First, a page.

February 21, 2017
Reminder About Case Account Number & ILLiad Account Setup
This is an issue that keeps cropping up every now and then, so I will clarify it once again...
Whenever you register as a new user in the KSL ILLiad site (or in the ILLiad site of any of the other three campus library systems), you are directed to the 'First Time Users' link on the main logon page, which further links to the registration form. While entering your profile information, you are asked to enter your 'Case Account Number' as an integral piece of data allowing the library to verify your current eligibility for ILL services. Originally, it was your Social Security Number that was required at this point, but for legal reasons this usage has no longer been permitted. Members of the CWRU community are now assigned a unique identification number in its place for various administrative purposes.
You will notice at this point that KSL's ILLiad registration form conveniently provides a link to the Case Account Number Lookup page. All you need do here is enter your CWRU network ID and password, and Voilà! -- there it is in real time. Just copy and paste it into the corresponding data field, and continue entering the rest of your user information to complete your registration. Once you have created your account, you will never again need to re-enter this number into your profile.
Just a note to Faculty, Staff and Student Employees -- this is NOT to be confused with your Case Employee Number. This is the most common misconception when signing up in ILLiad. Both numbers are similar in appearance, but have entirely separate functions.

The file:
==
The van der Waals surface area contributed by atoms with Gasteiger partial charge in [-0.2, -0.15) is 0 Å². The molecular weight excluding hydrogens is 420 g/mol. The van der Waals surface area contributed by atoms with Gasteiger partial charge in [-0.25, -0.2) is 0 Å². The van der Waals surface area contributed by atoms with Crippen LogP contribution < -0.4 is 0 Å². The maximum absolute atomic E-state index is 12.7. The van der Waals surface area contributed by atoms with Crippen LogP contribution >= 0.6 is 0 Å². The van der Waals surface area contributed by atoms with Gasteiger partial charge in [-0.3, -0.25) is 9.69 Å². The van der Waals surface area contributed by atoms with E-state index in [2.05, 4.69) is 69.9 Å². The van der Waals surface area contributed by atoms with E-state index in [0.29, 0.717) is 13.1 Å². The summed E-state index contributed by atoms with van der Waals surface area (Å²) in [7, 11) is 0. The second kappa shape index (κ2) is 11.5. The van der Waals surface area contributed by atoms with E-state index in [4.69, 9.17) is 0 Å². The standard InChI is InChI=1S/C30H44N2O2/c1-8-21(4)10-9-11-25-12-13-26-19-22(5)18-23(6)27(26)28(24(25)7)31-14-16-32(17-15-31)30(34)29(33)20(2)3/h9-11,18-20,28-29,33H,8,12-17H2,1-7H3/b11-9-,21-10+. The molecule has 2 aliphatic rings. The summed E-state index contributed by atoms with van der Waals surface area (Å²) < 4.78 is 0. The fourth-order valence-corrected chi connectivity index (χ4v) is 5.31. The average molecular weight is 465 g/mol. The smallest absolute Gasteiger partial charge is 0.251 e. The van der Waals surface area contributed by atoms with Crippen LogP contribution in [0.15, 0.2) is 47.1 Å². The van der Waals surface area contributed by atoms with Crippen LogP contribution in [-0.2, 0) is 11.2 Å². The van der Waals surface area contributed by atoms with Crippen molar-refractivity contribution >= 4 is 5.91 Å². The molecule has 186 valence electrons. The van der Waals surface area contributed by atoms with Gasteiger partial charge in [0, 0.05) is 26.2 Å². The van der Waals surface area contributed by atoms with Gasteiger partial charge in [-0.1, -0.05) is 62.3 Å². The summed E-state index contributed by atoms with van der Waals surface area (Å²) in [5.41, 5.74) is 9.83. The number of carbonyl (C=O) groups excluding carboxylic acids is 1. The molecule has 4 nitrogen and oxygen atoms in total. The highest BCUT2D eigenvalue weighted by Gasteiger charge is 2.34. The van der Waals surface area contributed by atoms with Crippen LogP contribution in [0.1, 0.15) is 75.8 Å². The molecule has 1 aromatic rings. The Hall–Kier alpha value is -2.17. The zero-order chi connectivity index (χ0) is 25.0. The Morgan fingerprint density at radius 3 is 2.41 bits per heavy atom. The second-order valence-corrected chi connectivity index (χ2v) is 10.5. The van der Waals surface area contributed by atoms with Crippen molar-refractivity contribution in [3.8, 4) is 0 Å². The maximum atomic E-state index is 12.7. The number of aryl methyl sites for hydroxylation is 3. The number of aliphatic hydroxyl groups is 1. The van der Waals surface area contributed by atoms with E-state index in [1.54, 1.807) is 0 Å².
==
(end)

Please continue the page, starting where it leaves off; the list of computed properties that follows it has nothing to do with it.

Hope this has been helpful.
For assistance with ILLiad and Interlibrary Loan concerns, please contact the Kelvin Smith Library ILL staff by phone at 216-368-3463 or 216-368-3517, or by e-mail at email@example.com.
January 12, 2017
Journal Titles: Abbreviations & Title Changes -- A Few Examples
This month I decided to offer a little commentary on this topic, which has profound implications on the expedient and efficient processing of article requests by ILL staff. A lot of what I discuss is inspired by "real life", so I have drawn from some recently submitted ILL transactions. The article author, article title and pagination in each of these cases is irrelevant, and there is no intention on my part to compromise any of our users' anonymity or confidentiality in the process of this "disquisition".
* Our first example is--
Journal Title: PDA J Pharm Sci Technol
Since the title as originally cited proves to be a slightly ambiguous abbreviation, an internet search is in order. This now reveals that the citation with its full title is determined to be...
"PDA Journal of Pharmaceutical Science and Technology 39.4 (1985)"
...compliments of Google Scholar (and from the publication's own website, no less). A further search of online bibliographic records for this title yields...
PDA journal of pharmaceutical science and technology
Publ History Vol. 48, no. 4 (July/Aug. 1994)-
Well? Something's not quite right here, so then we further note in this record...
Continues Journal of pharmaceutical science and technology 1076-397X...
Searching this alternate title, we now find...
Journal of pharmaceutical science and technology : the official journal of PDA
Publ History Vol. 48, no. 1 (Jan./Feb. 1994)-v. 48, no. 3 (May/June 1994)
Yet, again? This doesn't exactly fit, either. So next we see...